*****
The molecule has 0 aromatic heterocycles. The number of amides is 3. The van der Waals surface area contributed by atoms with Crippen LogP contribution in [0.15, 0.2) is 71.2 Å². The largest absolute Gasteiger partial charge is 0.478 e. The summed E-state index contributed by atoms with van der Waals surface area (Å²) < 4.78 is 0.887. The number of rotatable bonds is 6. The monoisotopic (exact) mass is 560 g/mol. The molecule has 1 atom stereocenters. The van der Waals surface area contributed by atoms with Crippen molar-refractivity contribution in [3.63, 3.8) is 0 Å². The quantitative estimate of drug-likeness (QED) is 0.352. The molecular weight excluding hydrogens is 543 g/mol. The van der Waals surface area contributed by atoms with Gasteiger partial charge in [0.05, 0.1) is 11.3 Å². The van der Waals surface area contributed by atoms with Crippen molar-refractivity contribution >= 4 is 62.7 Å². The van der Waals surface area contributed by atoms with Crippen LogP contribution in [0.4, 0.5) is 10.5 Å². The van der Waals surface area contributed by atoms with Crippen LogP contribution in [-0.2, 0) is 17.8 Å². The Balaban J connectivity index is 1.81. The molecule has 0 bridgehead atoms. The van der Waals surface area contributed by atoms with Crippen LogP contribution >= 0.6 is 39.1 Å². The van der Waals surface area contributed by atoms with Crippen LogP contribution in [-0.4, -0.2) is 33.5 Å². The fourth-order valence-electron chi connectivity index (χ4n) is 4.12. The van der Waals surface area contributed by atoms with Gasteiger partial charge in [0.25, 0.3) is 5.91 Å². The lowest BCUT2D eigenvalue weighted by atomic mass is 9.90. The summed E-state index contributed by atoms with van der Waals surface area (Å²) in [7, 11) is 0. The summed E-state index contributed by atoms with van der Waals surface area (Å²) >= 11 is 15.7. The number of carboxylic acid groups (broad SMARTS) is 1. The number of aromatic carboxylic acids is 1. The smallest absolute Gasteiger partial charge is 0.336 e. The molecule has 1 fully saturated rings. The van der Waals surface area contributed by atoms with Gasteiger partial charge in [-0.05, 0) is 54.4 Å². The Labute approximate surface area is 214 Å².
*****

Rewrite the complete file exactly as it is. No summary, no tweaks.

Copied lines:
The molecule has 0 aromatic heterocycles. The number of amides is 3. The van der Waals surface area contributed by atoms with Crippen LogP contribution in [0.15, 0.2) is 71.2 Å². The largest absolute Gasteiger partial charge is 0.478 e. The summed E-state index contributed by atoms with van der Waals surface area (Å²) < 4.78 is 0.887. The number of rotatable bonds is 6. The monoisotopic (exact) mass is 560 g/mol. The molecule has 1 atom stereocenters. The van der Waals surface area contributed by atoms with Crippen molar-refractivity contribution in [3.63, 3.8) is 0 Å². The quantitative estimate of drug-likeness (QED) is 0.352. The molecular weight excluding hydrogens is 543 g/mol. The van der Waals surface area contributed by atoms with Gasteiger partial charge in [0.05, 0.1) is 11.3 Å². The van der Waals surface area contributed by atoms with Crippen molar-refractivity contribution >= 4 is 62.7 Å². The van der Waals surface area contributed by atoms with Crippen LogP contribution in [0.4, 0.5) is 10.5 Å². The van der Waals surface area contributed by atoms with Crippen LogP contribution in [-0.2, 0) is 17.8 Å². The Balaban J connectivity index is 1.81. The molecule has 0 bridgehead atoms. The van der Waals surface area contributed by atoms with Crippen LogP contribution >= 0.6 is 39.1 Å². The van der Waals surface area contributed by atoms with Crippen LogP contribution in [-0.4, -0.2) is 33.5 Å². The fourth-order valence-electron chi connectivity index (χ4n) is 4.12. The van der Waals surface area contributed by atoms with Gasteiger partial charge in [0.25, 0.3) is 5.91 Å². The lowest BCUT2D eigenvalue weighted by atomic mass is 9.90. The summed E-state index contributed by atoms with van der Waals surface area (Å²) in [7, 11) is 0. The summed E-state index contributed by atoms with van der Waals surface area (Å²) >= 11 is 15.7. The number of carboxylic acid groups (broad SMARTS) is 1. The number of aromatic carboxylic acids is 1. The smallest absolute Gasteiger partial charge is 0.336 e. The molecule has 1 fully saturated rings. The van der Waals surface area contributed by atoms with Gasteiger partial charge in [-0.05, 0) is 54.4 Å². The Labute approximate surface area is 214 Å².